Here is an example of pinning the lace and the lace direction.This image should be clickable to enlarge. See the picture below for a close up of the lace holes. The arrows and lines represent the two directions of the hole: straight from the crown to the front, and across from left to right.
Note how I am smoothing the lace in the vertex section to get it nice and taut.

By following this structure when pinning your lace to the block, you should end up with rows of hair that can then be parted from front hairline to the crown as a normal part line would be. For some people this is too linear and perfect, in which case you can just part a messier parting by carefully using your comb in a more random zig-zag manner when making the part line. My own bio hair always had a very linear part line for some reason, which is why I tend to favour that a little.

 You can see the orientation of the lace holes on this picture more clearly, and how it produces a very crisp part line. In fact, if you ventilate more heavily than I do, the part line will look even more delineated because it will be denser hair around the parting.

There is second consideration when laying the lace onto the block. It is important to lay the lace for the front hairline to the crown as flat and taut as possible. You do not want this material to be rucked up, as if it is the wig will not lay flat or moulded well to the head/scalp shape. This is the case for all wigs, but is especially noticeable in lace front and full lace wigs, because you need the lace to adhere flat to the skin where you are bonding in order for it to look flawless and undetectable. If you have too much material or it was not pulled taut and smooth when making the foundation, you will end up with small gathers in the lace when you bond, which causes a rippling effect against the skin. This can also happen if the wig is too small and is pulling at the skin. For this reason, keep smoothing the lace fabric down gently with the palm of your hand as you pin; you may find you need to unpin, smooth and re-pin as you go. One of the reasons for this is because as you pin in another place on the block, you may find the way you have already pinned it elsewhere is not optimal and needs to be adjusted. A little bit fiddly, but worth the effort in the long-run.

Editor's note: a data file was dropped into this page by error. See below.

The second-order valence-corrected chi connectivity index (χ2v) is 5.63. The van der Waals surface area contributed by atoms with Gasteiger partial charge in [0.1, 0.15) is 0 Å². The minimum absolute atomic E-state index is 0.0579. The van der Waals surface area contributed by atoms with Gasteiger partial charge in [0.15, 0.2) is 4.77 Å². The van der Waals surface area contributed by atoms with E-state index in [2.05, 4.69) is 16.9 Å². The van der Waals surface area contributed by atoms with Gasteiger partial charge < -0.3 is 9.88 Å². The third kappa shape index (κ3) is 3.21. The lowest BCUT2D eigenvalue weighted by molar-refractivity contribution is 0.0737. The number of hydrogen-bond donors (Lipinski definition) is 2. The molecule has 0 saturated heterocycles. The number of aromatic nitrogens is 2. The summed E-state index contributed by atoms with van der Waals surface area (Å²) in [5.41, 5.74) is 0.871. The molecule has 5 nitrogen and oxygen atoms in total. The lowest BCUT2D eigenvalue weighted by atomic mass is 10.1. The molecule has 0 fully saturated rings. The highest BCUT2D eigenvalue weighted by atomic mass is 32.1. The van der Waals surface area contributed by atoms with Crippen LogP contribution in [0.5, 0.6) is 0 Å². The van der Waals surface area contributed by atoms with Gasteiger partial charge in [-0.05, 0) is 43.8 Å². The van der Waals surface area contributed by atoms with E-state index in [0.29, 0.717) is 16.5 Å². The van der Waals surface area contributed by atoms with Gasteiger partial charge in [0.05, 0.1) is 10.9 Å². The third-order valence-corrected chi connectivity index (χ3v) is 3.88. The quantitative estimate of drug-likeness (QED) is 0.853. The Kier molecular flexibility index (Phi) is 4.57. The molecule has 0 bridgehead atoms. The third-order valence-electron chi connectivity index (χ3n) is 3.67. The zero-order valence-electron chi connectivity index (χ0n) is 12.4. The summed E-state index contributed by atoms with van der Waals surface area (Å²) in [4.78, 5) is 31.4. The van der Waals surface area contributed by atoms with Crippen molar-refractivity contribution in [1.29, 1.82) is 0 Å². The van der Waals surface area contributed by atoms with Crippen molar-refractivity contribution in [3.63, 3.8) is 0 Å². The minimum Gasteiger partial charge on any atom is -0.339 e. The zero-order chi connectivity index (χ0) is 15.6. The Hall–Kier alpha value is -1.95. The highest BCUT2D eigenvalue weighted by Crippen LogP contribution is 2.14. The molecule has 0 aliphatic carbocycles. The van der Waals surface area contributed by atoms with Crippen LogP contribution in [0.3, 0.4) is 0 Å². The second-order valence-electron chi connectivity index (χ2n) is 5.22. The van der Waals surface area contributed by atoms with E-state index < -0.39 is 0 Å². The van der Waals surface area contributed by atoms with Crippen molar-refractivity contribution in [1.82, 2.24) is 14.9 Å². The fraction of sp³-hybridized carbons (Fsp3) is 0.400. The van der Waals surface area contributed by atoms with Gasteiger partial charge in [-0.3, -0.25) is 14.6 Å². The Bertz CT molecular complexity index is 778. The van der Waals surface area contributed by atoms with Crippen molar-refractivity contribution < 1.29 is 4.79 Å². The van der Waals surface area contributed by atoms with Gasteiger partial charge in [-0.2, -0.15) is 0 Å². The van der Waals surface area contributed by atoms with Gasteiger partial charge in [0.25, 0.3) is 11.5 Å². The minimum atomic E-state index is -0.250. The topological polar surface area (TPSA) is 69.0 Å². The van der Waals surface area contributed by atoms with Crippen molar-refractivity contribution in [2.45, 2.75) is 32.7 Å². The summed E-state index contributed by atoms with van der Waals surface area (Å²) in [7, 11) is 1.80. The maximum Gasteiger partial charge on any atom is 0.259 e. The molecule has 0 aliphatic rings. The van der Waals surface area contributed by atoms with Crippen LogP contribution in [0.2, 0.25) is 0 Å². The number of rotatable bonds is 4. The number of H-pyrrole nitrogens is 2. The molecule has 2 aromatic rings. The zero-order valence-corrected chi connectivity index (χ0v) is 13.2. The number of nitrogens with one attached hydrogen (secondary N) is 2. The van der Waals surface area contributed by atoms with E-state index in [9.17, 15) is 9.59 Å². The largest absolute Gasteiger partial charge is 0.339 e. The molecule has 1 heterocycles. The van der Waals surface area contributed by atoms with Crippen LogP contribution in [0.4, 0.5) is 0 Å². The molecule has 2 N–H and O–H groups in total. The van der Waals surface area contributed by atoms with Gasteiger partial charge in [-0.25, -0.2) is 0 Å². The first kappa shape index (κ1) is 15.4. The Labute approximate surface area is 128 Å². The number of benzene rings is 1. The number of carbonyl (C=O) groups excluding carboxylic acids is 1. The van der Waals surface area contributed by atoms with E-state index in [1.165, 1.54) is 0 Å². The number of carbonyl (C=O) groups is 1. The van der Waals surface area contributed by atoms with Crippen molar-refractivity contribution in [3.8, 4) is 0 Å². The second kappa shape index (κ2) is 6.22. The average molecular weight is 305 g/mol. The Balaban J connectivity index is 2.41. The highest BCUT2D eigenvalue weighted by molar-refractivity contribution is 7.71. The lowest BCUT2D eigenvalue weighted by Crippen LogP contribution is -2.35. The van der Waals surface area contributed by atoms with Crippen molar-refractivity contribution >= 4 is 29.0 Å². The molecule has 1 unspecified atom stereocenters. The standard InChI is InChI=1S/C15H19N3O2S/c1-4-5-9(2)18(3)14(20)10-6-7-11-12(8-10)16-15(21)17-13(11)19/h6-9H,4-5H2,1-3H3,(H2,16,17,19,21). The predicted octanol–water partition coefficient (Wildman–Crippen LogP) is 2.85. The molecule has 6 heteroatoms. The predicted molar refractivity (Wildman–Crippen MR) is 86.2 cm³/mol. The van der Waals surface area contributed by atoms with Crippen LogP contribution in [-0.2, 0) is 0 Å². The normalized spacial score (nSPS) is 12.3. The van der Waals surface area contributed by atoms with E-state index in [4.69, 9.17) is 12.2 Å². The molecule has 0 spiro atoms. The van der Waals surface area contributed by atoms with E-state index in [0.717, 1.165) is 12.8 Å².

I shall continue this mini series with a further couple of posts about other things that are wise to take into account when making your foundation and laying your lace down.

Thursday, 17 January 2013

Wig Making Questions: Ventilating Loop, and How Much Hair Needed?

I had a question from a reader asking about ventilating and the amount of hair needed for a wig.


I know that you're supposed to loop the hair between your thumb and index finger before you begin the ventilation process... I was wondering if the loop is supposed to be even meaning if the hair is 24 inches long originally, will it be 12 inches as you ventilate it or does it not matter?

For total beginners - When you ventilate you need to create a curve (loop) in order to catch the hair in the ventilation needle, which means you can then pull it through the lace hole and do your knot. This is achieved by folding over the top of the length of hair where the root end is - remember the hair you buy and use needs to be cuticle correct or it will tangle and matt up when the wig is worn/washed.